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The Influence of Madeleine L’Engle

I’ve been thinking a lot about how much Madeleine L”Engle has influenced me, both as a person/reader, and as a writer. I read the Time Quartet as a kid, or maybe as a teen, and I LOVED those books! I saw myself in Meg Murry: I was smart but awkward, I felt ugly, and I wasn’t always confident in myself. Seeing an ordinary character like that face something so scary and beyond understanding was a pretty amazing thing. Nowadays it seems like a lot of YA heroines are bad-ass. They can fight and run and shoot and do these incredible physical feats. While I love a lot of these characters (Katniss Everdeen Forever!), I can’t quite identify with them, and I couldn’t as a teen, either. I’ve never been athletic, fast, or strong. L’Engle gave me a character that was none of those things.

I also loved how L’Engle allowed science and faith to co-exist. I grew up being taught that evolution was false and that God created the world. It seemed to me that faith and science were at odds with each other, but L’Engle taught me that they, in fact, are not. I guess you could say she had already begun to open my little conservative evangelical box long before I went through a faith crisis as an adult. Now, I believe in evolution. And I believe God created the world. I don’t care to fuss over the details or the specifics of it all. And I think that’s because L’Engle showed me a different way. She showed me the deep soul-searching and wonder of a person of faith, and she also showed me quantum physics and tesseracts and time travel, and there was nothing wrong with it all fitting together.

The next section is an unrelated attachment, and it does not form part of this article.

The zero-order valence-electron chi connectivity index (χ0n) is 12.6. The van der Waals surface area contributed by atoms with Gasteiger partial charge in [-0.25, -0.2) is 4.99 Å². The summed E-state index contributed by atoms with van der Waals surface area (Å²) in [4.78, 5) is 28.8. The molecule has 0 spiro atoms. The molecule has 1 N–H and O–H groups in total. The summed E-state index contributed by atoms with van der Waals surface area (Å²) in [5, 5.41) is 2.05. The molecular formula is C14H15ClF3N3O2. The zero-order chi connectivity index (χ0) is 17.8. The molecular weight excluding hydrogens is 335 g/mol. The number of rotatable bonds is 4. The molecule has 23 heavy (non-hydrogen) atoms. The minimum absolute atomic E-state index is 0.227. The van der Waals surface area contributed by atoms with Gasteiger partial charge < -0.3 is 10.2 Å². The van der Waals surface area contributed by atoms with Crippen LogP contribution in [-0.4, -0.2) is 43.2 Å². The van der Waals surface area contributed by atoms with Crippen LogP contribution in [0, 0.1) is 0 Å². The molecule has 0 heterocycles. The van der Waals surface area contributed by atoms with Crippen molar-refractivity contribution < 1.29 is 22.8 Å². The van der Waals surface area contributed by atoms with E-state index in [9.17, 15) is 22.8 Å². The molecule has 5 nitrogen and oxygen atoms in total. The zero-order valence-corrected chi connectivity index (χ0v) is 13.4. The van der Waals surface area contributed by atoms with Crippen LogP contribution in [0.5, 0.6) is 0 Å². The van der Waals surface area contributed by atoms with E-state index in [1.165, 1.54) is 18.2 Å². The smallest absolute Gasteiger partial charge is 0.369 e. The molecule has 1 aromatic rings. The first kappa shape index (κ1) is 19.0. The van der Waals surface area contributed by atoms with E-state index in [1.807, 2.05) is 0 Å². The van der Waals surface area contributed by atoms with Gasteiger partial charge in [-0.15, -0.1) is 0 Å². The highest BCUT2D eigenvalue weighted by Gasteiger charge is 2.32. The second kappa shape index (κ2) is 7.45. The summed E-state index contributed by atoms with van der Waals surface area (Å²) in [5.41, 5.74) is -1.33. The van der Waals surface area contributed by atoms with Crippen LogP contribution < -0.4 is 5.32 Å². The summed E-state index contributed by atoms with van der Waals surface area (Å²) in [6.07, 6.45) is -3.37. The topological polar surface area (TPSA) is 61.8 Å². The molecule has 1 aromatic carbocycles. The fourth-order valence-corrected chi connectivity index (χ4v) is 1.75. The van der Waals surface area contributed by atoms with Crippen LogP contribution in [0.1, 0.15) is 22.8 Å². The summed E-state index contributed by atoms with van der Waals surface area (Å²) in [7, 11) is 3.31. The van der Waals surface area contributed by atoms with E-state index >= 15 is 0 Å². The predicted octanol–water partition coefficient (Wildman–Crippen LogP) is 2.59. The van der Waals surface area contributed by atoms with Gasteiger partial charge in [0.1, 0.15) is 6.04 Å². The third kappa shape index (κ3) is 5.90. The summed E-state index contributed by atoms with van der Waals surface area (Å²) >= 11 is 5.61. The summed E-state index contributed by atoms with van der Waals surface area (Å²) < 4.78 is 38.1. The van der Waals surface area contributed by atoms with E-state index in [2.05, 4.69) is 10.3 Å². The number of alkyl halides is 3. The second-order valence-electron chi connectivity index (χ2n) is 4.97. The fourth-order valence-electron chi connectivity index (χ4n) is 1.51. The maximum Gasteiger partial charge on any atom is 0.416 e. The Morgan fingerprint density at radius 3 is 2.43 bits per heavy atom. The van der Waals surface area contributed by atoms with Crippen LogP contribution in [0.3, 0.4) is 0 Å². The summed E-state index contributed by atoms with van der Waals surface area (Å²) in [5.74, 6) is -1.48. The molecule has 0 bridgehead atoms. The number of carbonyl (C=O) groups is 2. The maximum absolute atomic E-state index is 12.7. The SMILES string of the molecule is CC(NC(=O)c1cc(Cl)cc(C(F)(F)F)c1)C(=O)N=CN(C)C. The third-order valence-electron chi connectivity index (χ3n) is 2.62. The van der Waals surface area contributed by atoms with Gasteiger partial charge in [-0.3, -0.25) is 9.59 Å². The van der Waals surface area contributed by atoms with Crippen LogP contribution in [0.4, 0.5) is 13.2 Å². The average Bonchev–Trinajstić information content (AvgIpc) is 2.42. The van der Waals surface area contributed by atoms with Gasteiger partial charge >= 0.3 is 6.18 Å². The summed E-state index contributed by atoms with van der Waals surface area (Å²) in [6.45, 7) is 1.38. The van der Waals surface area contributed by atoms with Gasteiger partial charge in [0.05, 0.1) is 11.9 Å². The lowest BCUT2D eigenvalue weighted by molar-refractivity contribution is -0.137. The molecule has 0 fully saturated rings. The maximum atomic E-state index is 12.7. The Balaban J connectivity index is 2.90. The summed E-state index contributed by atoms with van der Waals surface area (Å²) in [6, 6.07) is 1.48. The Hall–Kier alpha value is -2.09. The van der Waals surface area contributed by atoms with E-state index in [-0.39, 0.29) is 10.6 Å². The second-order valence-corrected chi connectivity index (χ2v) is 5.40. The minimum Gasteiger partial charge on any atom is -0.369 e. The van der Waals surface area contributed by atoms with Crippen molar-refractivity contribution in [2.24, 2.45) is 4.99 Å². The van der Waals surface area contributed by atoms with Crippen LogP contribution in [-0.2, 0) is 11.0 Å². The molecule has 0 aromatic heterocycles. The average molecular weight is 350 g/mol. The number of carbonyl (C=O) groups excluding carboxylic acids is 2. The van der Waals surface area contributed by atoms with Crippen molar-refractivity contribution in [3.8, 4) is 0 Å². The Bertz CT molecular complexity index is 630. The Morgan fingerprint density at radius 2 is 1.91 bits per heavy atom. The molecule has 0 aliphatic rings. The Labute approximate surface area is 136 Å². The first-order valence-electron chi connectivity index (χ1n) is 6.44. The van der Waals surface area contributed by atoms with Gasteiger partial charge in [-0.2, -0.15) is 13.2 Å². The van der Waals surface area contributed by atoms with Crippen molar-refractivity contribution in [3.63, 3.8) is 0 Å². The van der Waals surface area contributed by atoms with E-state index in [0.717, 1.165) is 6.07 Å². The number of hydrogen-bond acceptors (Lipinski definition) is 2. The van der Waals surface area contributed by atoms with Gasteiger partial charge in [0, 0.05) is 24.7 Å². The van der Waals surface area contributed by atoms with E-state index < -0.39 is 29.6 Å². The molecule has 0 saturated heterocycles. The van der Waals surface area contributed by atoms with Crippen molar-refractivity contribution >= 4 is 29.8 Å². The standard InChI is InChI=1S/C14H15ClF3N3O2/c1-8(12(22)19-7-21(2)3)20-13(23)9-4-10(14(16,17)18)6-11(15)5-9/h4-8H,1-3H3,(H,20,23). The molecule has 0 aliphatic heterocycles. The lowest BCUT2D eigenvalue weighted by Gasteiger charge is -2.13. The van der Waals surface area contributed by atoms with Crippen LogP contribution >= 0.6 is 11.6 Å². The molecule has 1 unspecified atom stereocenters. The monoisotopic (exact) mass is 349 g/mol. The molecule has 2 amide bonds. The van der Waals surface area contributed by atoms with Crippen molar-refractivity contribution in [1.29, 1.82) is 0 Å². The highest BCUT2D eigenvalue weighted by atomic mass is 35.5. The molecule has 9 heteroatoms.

In college, I went on a Madeleine L’Engle kick one summer and read all the Vicky Austin books for the first time. This is L’Engle’s realistic fiction YA series.  I was getting over a bad breakup, and it was weird because Zachary Grey reminded me so much of the guy I’d broken up with. I just couldn’t imagine how Madeleine L’Engle could KNOW!? Of course, now I know that there are Zachary Greys everywhere, but at the time, it seemed like these books were written just for me. I loved how Vicky could just telepathically call the dolphins in A Ring of Endless Light. I understood the incomparable beauty of the ocean, the oneness that she felt with the sea and sky and world.

I’m on another L’Engle kick right now, 20 years later. After A Wrinkle in Time came out last spring, I re-read the Time series and lately I’ve been re-reading the Vicky Austin series again. I still find myself relating to Vicky, even though I’m 40 now. In A Ring of Endless Light, her grandfather is dying, and Vicky wonders why and where God is, just as I wonder the same things about the death of my brother. In The Young Unicorns, the Austins have moved to New York, and Vicky is having to adjust, just as my family is adjusting to Louisiana. (News flash: We moved to Louisiana for a job for my husband!) Vicky looks at the world with an inquisitive mind. She wants to find the things with real meaning, and sometimes she looks in the wrong places, but other times she’s spot on, understanding life with a deep maturity. She reminds me of my own teenage daughter, Madeleine. There is something timeless about L’Engle’s books. That is kind of book I want to write. A book that can be read decade after decade and still be relevant.